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Hope for Today and the End of Our Days


The miracle we hear in our gospel this morning is perhaps the most famous performed by Jesus. Certainly, Lazarus, is the most famous recipient of a miracle – he is given not only a name, but also a loving family, a friendship with Jesus, who risks his own safety to come and help.

One aspect of the story that always strikes me is how calm Jesus is when confronted with the news of Lazarus. Jesus never loses hope. All around him, people are panicking. They have already given up. They are angry Jesus came too late. They have decided nothing will work. But Jesus, in the face of that whirlwind, is calm. And from that state of calm and resolute hope, he raises Lazarus to life again.

When these kinds of miracles happen in the gospel, our scientific age is prone to skepticism. But science, in fact, has its own Lazarus syndrome – people whose hearts stop, who appear dead, for long, impossible minutes, and yet come back to life. Many years ago, there were controversial cases of resignation syndrome – or what in Sweden, they called “uppgivenhetssyndrom.” A small group of refugee children had taken to their beds, fallen asleep and would not wake up. The children had lived most of their lives in Sweden, but their families were facing deportation. In one case, the child was checked by doctors and given a feeding tube, but did not move. The doctors diagnosed that this was a case of hopelessness. For, who indeed, can live without hope?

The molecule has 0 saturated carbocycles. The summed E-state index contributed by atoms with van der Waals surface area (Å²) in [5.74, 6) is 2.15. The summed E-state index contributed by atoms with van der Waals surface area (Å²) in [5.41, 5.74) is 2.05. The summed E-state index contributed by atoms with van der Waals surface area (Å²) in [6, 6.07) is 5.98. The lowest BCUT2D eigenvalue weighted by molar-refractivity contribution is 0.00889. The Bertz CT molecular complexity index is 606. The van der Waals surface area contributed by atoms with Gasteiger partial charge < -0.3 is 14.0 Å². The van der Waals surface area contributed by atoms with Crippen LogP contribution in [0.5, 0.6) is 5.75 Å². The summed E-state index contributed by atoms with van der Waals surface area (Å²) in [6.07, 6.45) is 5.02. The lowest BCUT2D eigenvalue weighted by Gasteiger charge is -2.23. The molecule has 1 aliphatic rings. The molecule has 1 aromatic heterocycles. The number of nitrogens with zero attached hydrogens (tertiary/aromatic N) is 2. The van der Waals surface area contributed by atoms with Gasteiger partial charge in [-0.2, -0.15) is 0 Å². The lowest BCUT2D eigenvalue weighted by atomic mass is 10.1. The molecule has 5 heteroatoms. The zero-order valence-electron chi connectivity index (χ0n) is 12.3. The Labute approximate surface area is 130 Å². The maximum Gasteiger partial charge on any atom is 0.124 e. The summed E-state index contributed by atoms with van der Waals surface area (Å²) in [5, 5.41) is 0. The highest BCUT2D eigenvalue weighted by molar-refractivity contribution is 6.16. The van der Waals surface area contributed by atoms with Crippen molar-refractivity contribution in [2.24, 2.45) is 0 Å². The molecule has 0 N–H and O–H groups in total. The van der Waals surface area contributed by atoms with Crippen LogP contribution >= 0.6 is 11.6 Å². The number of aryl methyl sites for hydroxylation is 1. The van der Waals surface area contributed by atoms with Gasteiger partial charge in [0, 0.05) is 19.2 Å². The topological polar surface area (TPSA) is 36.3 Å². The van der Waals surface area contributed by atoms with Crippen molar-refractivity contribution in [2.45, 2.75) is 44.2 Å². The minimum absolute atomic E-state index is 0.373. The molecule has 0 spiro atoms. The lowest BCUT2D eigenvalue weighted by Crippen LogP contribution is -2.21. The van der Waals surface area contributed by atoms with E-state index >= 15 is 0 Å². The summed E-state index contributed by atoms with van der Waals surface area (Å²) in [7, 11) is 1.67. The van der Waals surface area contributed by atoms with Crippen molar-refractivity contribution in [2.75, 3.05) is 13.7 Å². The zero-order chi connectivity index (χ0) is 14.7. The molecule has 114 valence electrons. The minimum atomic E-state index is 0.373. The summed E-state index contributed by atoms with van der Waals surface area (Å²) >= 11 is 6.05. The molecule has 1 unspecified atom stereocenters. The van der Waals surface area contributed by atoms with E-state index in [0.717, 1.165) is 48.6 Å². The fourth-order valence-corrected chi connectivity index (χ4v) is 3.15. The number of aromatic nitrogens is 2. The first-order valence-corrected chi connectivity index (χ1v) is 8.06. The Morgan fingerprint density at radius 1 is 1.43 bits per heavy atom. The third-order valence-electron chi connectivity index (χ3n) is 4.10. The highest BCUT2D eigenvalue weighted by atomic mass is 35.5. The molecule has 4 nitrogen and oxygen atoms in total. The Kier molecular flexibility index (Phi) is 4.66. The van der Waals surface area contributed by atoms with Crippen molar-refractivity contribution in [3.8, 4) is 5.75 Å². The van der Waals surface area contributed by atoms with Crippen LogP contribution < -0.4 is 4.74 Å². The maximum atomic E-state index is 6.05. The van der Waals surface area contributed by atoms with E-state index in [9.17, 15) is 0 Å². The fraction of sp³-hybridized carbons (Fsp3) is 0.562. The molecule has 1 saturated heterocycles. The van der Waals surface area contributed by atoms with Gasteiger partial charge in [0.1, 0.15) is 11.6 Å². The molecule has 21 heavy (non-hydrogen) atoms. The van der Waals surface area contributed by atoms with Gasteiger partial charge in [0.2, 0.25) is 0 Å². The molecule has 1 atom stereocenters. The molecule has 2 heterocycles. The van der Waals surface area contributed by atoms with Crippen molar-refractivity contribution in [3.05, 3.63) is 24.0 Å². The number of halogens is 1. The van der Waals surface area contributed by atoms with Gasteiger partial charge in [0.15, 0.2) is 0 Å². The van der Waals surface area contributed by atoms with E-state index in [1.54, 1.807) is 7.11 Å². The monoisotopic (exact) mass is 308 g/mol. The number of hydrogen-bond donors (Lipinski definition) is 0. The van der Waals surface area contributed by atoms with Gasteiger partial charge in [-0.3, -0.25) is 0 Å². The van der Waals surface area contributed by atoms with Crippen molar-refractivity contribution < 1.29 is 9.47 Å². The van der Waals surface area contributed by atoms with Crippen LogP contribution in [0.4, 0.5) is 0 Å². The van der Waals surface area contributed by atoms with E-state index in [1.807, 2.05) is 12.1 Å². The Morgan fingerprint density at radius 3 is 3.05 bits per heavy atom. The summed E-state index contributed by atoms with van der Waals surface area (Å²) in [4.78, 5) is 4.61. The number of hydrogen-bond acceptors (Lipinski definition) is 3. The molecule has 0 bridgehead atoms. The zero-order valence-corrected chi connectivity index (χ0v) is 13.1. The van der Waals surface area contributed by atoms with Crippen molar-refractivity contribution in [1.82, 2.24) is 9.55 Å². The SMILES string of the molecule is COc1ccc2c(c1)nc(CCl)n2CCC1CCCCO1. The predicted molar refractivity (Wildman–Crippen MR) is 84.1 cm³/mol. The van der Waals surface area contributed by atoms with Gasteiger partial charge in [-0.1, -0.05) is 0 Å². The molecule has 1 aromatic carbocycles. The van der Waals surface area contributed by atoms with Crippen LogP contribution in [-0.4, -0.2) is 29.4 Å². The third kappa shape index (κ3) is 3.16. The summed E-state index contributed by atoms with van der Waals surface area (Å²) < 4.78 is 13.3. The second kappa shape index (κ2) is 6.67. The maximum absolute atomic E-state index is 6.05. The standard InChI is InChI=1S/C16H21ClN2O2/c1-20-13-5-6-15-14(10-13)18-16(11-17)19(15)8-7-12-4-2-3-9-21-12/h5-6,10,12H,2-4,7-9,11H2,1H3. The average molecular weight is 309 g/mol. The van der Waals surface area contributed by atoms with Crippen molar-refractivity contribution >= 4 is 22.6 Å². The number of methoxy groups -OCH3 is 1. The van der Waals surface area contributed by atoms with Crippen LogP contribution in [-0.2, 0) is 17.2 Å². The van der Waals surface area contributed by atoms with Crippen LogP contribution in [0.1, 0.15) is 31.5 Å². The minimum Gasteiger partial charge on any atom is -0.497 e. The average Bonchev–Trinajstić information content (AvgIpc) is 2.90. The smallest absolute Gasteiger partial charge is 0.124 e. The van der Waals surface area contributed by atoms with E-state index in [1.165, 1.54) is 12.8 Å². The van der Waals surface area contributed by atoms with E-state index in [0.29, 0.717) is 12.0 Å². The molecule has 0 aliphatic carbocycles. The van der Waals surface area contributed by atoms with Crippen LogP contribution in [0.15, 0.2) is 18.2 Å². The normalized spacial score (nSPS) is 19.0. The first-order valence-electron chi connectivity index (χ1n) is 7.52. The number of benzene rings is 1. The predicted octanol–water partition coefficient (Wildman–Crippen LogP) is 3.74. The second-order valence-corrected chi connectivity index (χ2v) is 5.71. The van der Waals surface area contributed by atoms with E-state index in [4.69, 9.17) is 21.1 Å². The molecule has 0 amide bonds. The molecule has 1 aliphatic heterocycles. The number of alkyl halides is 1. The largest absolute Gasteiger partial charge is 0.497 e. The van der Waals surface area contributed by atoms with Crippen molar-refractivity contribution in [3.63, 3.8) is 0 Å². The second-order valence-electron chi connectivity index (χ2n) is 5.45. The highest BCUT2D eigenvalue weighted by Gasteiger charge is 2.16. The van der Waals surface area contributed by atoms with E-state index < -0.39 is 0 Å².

Whatever condition ails Lazarus is equally perplexing. At first, it’s suggested that the illness that Lazarus suffers from does not typically cause death. Then we understand that Lazarus has died, and Jesus announces his intention to wake him. He travels to the tomb where Lazarus has been lying for four days now. The stone is rolled back. “Lazarus, come out,” Jesus calls. And Lazarus comes out, bound as one prepared for burial. It is surely a foreshadowing of another tomb to come, where there will be a rising from the dead. Perhaps it is also meant to inform our perception of the resurrection for us as individuals. (When Jesus says, Come out, come on, come see, come be at peace – do we listen?)

But as I always like to say, the details make for a good story, but they are not the substance of the tale. When we accept that Lazarus was sleeping, given up for dead and raised back to life by Jesus – however that happened – what else do we see? When we step back, and watch the story unfold, what do we learn?

We see all the places where hope is lost. The disciples don’t want Jesus to go to help his friend – it is too dangerous – they have no hope for his safety. Mary and Martha have lost hope that the brother can be saved. Mary, in fact, doesn’t even come out to meet Jesus. And Martha, when she does, is angry that he is so late.

(Just to pause here: another aspect of this story that is so remarkable is the clear friendship these people have with one another. Mary and Martha address Jesus almost as equals. They don’t question that Jesus will come to help their brother. Jesus answers their questions and comforts them. It is a particularly personal scene in the gospel.